UNTIL rock music took over, music hall, variety or vaudeville – they were arguably versions of the same thing, and any differences belong in a discussion elsewhere – spent eighty years as Britain’s dominant live entertainment. Gone are those theatres where our little gang of ten learned their craft, polishing and honing at the bottom of the bill, what they called ‘the wines and spirits’, until they were good enough to move from the tatty Number 3 circuit to the Number 2 and then Moss Empires and Stoll, who handled the Number 1 venues.
With the theatres mostly consigned to history as variety venues by the late 1950s, younger entertainers learned their craft in different settings: pubs, working men’s clubs, holiday camps, college revues and, much later, comedy clubs.
The stars who followed our gang, coming to prominence in the 1950s at the tail-end of touring twice-nightly variety, still had a whiff of the music halls about them but were able to adapt much more easily to changes in society and public demand: Morecambe and Wise, Tommy Cooper, Bruce Forsyth, Benny Hill and so many others may have begun among the wines and spirits on bills topped by our old-timers, but they saw the way the wind was blowing and quickly became telly-savvy. Although many had appeared in cabaret, revue, films and on radio, there was a tendency towards inflexibility in many of the old stars. They were accustomed to a pre-television world where you could tour the same act for years.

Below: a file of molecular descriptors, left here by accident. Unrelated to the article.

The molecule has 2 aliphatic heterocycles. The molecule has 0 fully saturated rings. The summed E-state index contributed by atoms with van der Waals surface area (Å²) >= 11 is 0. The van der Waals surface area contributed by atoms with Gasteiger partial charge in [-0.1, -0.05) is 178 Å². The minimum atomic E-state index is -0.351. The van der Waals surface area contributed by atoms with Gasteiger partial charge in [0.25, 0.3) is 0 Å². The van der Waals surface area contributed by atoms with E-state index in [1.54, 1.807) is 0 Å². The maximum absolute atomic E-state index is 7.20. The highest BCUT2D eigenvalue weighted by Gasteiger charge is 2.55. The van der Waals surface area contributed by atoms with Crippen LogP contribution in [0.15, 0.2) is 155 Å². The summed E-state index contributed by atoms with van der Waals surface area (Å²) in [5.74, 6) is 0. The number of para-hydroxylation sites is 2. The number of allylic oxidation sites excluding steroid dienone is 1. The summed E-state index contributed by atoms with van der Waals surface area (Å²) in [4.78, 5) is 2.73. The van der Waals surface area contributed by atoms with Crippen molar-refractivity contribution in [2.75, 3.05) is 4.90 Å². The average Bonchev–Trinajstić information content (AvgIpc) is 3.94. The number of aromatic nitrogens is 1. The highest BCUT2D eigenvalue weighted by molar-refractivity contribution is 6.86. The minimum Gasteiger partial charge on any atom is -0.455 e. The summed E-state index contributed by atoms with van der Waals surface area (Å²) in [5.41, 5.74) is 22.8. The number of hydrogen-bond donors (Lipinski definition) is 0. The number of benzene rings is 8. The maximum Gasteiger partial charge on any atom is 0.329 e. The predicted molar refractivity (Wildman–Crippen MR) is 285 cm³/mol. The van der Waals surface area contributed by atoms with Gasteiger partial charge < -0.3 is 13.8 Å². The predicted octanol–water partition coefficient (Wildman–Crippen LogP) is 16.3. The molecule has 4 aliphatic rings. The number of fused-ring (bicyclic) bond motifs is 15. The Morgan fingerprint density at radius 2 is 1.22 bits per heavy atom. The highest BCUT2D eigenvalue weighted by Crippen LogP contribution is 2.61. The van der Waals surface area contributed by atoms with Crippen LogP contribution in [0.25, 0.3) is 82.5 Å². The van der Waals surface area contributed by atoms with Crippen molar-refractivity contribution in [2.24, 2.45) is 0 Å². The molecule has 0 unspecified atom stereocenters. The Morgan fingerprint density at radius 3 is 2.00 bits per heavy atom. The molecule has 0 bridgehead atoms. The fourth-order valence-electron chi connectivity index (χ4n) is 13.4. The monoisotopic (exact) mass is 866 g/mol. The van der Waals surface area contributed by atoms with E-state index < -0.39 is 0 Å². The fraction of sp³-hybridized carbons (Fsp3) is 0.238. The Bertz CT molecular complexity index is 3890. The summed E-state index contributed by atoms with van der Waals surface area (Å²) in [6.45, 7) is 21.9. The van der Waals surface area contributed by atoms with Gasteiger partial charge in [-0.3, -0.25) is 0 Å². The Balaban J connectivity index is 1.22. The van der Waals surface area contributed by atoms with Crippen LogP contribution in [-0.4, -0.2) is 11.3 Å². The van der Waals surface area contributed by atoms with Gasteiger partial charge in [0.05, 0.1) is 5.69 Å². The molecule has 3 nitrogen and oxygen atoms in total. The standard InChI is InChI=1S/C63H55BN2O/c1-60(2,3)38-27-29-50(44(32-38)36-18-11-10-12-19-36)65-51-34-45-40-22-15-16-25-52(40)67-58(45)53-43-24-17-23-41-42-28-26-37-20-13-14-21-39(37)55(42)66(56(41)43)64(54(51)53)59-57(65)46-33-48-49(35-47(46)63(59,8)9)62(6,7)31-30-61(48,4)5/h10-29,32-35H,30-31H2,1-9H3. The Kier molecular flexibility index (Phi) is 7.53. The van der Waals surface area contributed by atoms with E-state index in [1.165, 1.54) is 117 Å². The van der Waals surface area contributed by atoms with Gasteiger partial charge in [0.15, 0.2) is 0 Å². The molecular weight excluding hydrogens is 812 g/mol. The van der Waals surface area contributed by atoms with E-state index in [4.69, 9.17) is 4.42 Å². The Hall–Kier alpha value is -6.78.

And while they were certainly smart enough to recognise the importance and potential of television, and some longed to be on it more often – to get the hang of it somehow – most tended to be unsuited to the medium. “She completely ignores the camera and just plays behind it to the small studio audience,” a TV producer said of Hetty King. “She doesn’t seem to realise that the camera represents millions of people.”
Well, of course she did, because she was nobody’s fool. But when you’ve spent seventy years performing to a living, breathing audience, manipulating and coercing, riding the crowd with the skill of a jockey taming an unruly beast, you’d choose a bit of life over the unseen multitudes represented by the cold glass eye of the television camera any day.
Many of them were quite well-off and could have retired, so why did they battle on, touring Britain, Ireland, Australia and South Africa in Old Time Music Hall shows? Two reasons. There was an ageing constituency who still loved them, who found their presence comforting and life-affirming, their predictability reassuring. The other reason is probably more compelling – it was what they did. Usually from theatre or circus families, most had been full-time entertainers since they were toddlers, and knew no other way of life.
Today, television has become the wines and spirits where performers learn. Ambition, raw energy, clever marketing and a willingness to bare the soul in public have replaced years of struggle, experience and development. The old stars acquired skills now fallen into desuetude, such as tap-dancing, and mostly hid their true natures behind a professional smile. Nowadays a version of the inner self is revealed immediately, and a common ground has emerged for both performer and spectator to inhabit.
Instead of marvelling at fabulousness, and extraordinary and hard-won expertise, we have a compulsion to observe the mundane on television: people like us, cooking, doing up houses, swapping lifestyles, getting married, describing embarrassing ailments, trying to start businesses, going on diets, singing badly on talent shows and weeping when judged harshly. Fame has become democratised and anyone unburdened by accurate self-awareness can have it if they possess enough courage and a personality that might catch our fleeting attention.
Though some viewers regret this evolution, it is not necessarily worse. Just different. Show business has become bigger than tap-dancing, but also smaller.